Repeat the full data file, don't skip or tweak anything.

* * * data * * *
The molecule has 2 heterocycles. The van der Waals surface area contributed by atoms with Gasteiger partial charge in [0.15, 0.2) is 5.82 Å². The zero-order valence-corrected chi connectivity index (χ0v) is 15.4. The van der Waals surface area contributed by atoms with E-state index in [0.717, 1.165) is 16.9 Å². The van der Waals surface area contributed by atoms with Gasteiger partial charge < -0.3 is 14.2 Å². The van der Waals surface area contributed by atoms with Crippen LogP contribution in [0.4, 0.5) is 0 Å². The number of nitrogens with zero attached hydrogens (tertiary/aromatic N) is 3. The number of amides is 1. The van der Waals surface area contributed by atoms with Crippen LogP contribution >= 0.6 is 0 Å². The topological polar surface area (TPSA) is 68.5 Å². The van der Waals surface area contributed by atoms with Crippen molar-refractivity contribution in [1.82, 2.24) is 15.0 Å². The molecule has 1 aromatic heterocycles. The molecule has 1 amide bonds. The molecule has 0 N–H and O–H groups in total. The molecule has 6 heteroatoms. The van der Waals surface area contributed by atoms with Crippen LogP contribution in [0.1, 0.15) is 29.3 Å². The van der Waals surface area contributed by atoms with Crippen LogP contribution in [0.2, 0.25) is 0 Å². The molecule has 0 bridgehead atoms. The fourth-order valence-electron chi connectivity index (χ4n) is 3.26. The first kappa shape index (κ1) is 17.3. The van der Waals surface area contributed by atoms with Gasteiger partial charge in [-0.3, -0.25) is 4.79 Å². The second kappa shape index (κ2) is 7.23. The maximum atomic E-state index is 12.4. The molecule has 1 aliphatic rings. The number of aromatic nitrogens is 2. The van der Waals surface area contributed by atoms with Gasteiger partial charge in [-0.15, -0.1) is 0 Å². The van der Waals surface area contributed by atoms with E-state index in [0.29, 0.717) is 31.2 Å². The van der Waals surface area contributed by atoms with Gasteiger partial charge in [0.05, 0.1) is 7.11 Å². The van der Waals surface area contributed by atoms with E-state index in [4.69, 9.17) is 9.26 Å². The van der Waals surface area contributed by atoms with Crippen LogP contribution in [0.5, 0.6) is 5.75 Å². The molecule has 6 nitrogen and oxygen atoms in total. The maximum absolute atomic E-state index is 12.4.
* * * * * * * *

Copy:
The molecule has 2 heterocycles. The van der Waals surface area contributed by atoms with Gasteiger partial charge in [0.15, 0.2) is 5.82 Å². The zero-order valence-corrected chi connectivity index (χ0v) is 15.4. The van der Waals surface area contributed by atoms with E-state index in [0.717, 1.165) is 16.9 Å². The van der Waals surface area contributed by atoms with Gasteiger partial charge < -0.3 is 14.2 Å². The van der Waals surface area contributed by atoms with Crippen LogP contribution in [0.4, 0.5) is 0 Å². The number of nitrogens with zero attached hydrogens (tertiary/aromatic N) is 3. The number of amides is 1. The van der Waals surface area contributed by atoms with Crippen LogP contribution >= 0.6 is 0 Å². The topological polar surface area (TPSA) is 68.5 Å². The van der Waals surface area contributed by atoms with Crippen molar-refractivity contribution in [1.82, 2.24) is 15.0 Å². The molecule has 1 aromatic heterocycles. The molecule has 1 amide bonds. The molecule has 0 N–H and O–H groups in total. The molecule has 6 heteroatoms. The van der Waals surface area contributed by atoms with Crippen LogP contribution in [0.1, 0.15) is 29.3 Å². The van der Waals surface area contributed by atoms with Crippen LogP contribution in [0.2, 0.25) is 0 Å². The molecule has 0 bridgehead atoms. The fourth-order valence-electron chi connectivity index (χ4n) is 3.26. The first kappa shape index (κ1) is 17.3. The van der Waals surface area contributed by atoms with Gasteiger partial charge in [-0.3, -0.25) is 4.79 Å². The second kappa shape index (κ2) is 7.23. The maximum atomic E-state index is 12.4. The molecule has 1 aliphatic rings. The number of aromatic nitrogens is 2. The van der Waals surface area contributed by atoms with Gasteiger partial charge in [-0.15, -0.1) is 0 Å². The van der Waals surface area contributed by atoms with E-state index in [0.29, 0.717) is 31.2 Å². The van der Waals surface area contributed by atoms with Gasteiger partial charge in [0.05, 0.1) is 7.11 Å². The van der Waals surface area contributed by atoms with E-state index in [4.69, 9.17) is 9.26 Å². The van der Waals surface area contributed by atoms with Crippen LogP contribution in [0.5, 0.6) is 5.75 Å². The molecule has 6 nitrogen and oxygen atoms in total. The maximum absolute atomic E-state index is 12.4.